Supreme Court okays violent video games for minors, but not porn

One of the two dissenters, Clarence Thomas, argued against the decision based on the founding fathers' intent:


"The practices and beliefs of the founding generation establish that 'the freedom of speech,' as originally understood, does not include a right to speak to minors (or a right of minors to access speech) without going through the minors' parents or guardians."


In his opinion, the full protection of the First Amendment only applies to full citizens of a voting age.


The invention of each new medium always causes an upwelling of change and fear. After the creation of the printing press, many governments banned books for disseminating subversive messages to the impressionable populous. Recently, some have worried that the Internet has become a kind of artificial intelligence that does the critical thinking for the young. Although the mediums have evolved, the fear is the same. Those in power are worried that various sectors of the governed will not be able to think critically about the information they are being fed through this new medium. As a result, lawmakers propose censorship laws to protect us from our own ignorance and incompetence.


Whether you agree with censorship laws or not, the real question is why does our government feel the need to protect young people from graphic images of sex but not violence? Why is it okay for underage gamers to mutilate each other, but illegal for them to have simulated sex with virtual avatars?


Despite the government's bias toward violence, I would argue that as a whole, the bombardment of violent entertainment has had very little effect on the rates of violence in our society. Grisly crimes may be featured on the news more, like the unending Casey Anthony trial, but per capita violent crimes have gone down. If you do not believe me consider this: given the choice between walking alone at night on the streets of any major American city or any major city in Latin America, where the population has extremely limited access to violent video games and movies, which would you choose? Children learn at a very early age how to separate the fantasy of violence on video games and movies from real life.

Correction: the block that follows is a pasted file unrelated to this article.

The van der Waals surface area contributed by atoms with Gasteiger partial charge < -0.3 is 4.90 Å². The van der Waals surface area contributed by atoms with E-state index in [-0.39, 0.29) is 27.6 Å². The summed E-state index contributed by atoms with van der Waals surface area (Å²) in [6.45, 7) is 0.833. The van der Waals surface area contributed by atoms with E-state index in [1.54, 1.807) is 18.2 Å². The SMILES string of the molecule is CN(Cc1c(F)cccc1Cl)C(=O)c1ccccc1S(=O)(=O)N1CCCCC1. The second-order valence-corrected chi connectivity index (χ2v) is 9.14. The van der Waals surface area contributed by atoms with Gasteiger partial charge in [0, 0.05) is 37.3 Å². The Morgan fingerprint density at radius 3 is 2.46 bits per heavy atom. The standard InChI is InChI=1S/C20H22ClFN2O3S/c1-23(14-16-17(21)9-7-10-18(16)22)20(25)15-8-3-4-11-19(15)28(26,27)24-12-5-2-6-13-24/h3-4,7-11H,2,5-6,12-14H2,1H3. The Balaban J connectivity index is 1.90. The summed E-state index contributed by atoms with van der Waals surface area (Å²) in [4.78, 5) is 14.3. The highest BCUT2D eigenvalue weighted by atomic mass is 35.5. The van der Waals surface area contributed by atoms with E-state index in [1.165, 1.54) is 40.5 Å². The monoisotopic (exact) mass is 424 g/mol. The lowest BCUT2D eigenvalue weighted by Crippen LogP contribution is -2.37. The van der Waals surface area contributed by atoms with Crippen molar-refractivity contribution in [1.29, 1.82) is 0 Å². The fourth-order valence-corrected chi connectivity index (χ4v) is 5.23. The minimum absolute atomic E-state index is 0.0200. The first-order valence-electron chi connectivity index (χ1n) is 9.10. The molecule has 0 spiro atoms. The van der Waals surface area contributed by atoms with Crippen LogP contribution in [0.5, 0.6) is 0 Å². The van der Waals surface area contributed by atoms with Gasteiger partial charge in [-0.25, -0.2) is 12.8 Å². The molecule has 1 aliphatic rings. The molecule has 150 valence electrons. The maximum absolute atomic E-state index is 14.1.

The same holds true for depictions of sex. The first generation of kids who grew up with a world of online porn at their fingertips has begun seeping into the professional world. These young adults are no more reckless or twisted when it comes to their sex lives than previous generation. They may have more casual sex, but they are also far more versed on how to protect themselves from STDs and unplanned pregnancies. This generation is just as capable of separating the fantasy realm of porn from reality as they are at distinguishing the violence of video games from real life.


Even if violent video games and porn were just as influential on our youth as some people fear, which would be more dangerous to a society: a population that is desensitized to violence or one that is desensitized to sex?


Read the full text of the court's opinions on Brown, Governor of California V. Entertainment Merchants at SupremeCourt.Gov


Follow Alfie on Twitter or Facebook and email him if interested in writing about Sex & Love.

  • Which game would you rather have your child playing?

Upholding the decision of two lower courts, the Supreme Court ruled against a California law that imposed a $1,000 fine on merchants who sold or rented violent video games to anyone under 18. In "Brown, Governor of California V. Entertainment Merchants Association," the court held a 7-2 majority opinion that violent video games are protected under the First Amendment.

"No doubt a state possesses legitimate power to protect children from harm," wrote Justice Scalia in the majority opinion, "but that does not include a free-floating power to restrict the ideas to which children may be exposed."

Scalia went on to write that unlike sexual content, the U.S. has no tradition of banning depictions of violence from children.

"Certainly the books we give children to read - or read to them when they are younger - contain no shortage of gore," Scalia added, pointing to the violence in popular children's fairy tales like Hansel and Gretel, Cinderella, and Snow White.

This decision raises a number of questions regarding the double standard of censorship that exists in America when it comes to violence and sex. Why does a law intended to shield the young from images of extreme violence violate the First Amendment while laws restricting minors from buying Playboy are commonplace? Why does our culture believe sexual content poses a greater threat to the young than graphic violence?

Scroll to read more Tampa Bay News articles

Newsletters

Join Creative Loafing Tampa Bay Newsletters

Subscribe now to get the latest news delivered right to your inbox.